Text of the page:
Choosing the chemicals to start with
On this page, a guideline for which chemicals to purchase is given. Especially, when you start with a home lab, it may be difficult to determine, which chemicals you need first. Chemicals are quite expensive, so, especially when budget is limited, it is wise to think things over, before buying.
Another important thing is not to buy too much of chemicals. Many aqueous chemistry experiments can be done on a micro scale with less than 100 mg of chemicals and volumes of no more than a few ml. This makes experimenting less expensive and produces small amounts of waste. Only if one wants to demonstrate something to a larger group, larger quantities may be needed, but for private experimenting, using larger quantities does not add any other dimension to the experiments. Of all the chemicals, except the acids, 100 grams frequently is more than enough. Even with 50 grams hundreds of experiments can be done. For the common mineral acids, it is best to start with 1 liter for each acid.
For dry chemical experiments, it also is wise to work with sub-gram quantities. This makes these experiments much safer and if something gets out of control, then the consequences usually are not that bad with such small quantities.
Below follows an overview of chemicals, which are most interesting to start with. There is no need, to buy all of these chemicals at once. For all chemicals, mentioned below, you will need a few hundreds of dollars, even if only purchased at 50 gram quantities. My own experience is that building up a home lab over the course of many years is more rewarding. One can best choose a certain theme (e.g. halogen chemistry or transition metal chemistry) to start with and explore that theme.
Separation of properties of chemicals
When purchasing chemicals, it is important to buy the ones, which only have a single main property. Many inorganic chemicals are more or less ionic and consist of a cation/anion pair. An example is sodium chloride, consisting of Na+ ions and Cl– ions. Of such ionic compounds, the properties are determined by both the cation and the anion. Frequently, inorganic chemicals are such, that either just the cation or just the anion has a specific property and the counter-ion is just a charge balance, not taking part in any interesting reaction, for which the chemical is intended. Such a non-reactive ion is called a spectator ion.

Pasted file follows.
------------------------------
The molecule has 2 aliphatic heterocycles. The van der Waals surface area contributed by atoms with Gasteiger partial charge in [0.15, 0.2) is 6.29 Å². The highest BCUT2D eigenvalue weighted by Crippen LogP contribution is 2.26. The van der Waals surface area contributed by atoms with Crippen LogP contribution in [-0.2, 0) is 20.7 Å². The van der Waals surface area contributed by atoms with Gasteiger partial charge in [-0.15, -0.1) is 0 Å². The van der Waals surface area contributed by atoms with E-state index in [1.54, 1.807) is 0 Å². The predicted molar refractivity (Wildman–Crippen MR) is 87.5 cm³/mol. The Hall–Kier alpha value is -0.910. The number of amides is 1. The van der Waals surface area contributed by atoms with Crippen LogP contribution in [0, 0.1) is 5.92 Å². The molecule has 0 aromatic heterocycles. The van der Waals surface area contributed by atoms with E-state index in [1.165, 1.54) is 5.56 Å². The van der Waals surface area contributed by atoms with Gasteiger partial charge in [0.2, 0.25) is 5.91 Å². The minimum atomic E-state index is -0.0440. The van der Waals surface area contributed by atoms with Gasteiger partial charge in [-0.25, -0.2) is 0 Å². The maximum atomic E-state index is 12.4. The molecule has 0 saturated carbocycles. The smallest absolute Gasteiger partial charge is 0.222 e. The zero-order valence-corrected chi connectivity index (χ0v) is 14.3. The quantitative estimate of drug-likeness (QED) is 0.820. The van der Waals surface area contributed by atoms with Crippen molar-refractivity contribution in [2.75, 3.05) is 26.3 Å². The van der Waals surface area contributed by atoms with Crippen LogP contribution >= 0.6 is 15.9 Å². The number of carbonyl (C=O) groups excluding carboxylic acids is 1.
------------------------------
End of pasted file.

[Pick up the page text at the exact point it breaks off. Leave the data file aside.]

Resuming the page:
Fortunately, there are some cations, which in practice have no effect and always are spectator ions in practical situations. For anions the situation is somewhat different and there is not a single anion, which safely can be regarded as spectator ion in all cases.
When a compound is purchased, because of its anionic properties (e.g. dichromate, permanganate), then the cation should be a non-reactive one like sodium or potassium. When a compound is purchased, because of its cationic properties (e.g. copper (II), hydroxylamine), then a safe choice frequently is to buy the sulfate. Sometimes chlorides or nitrates also are suitable.
This separation of properties really is important. Imagine that you want to study the properties of permanganate ion, but the only permanganate available in your home lab is silver permanganate (a commercially available compound, although probably not for the general public). When you dissolve this compound in water, then you always have the properties of silver ions interfering (e.g. formation of precipitates with chlorides). For this reason, it really is preferable to have sodium permanganate or potassium permanganate. These let you study the properties of permanganate ion without interference of other ions. If you really want to study the specific properties of a combination of silver ions and permanganate ions, then you always have the option to dissolve for example silver nitrate and potassium permanganate in a single solution. The potassium and nitrate ions, will be just spectator ions in most of your experiments.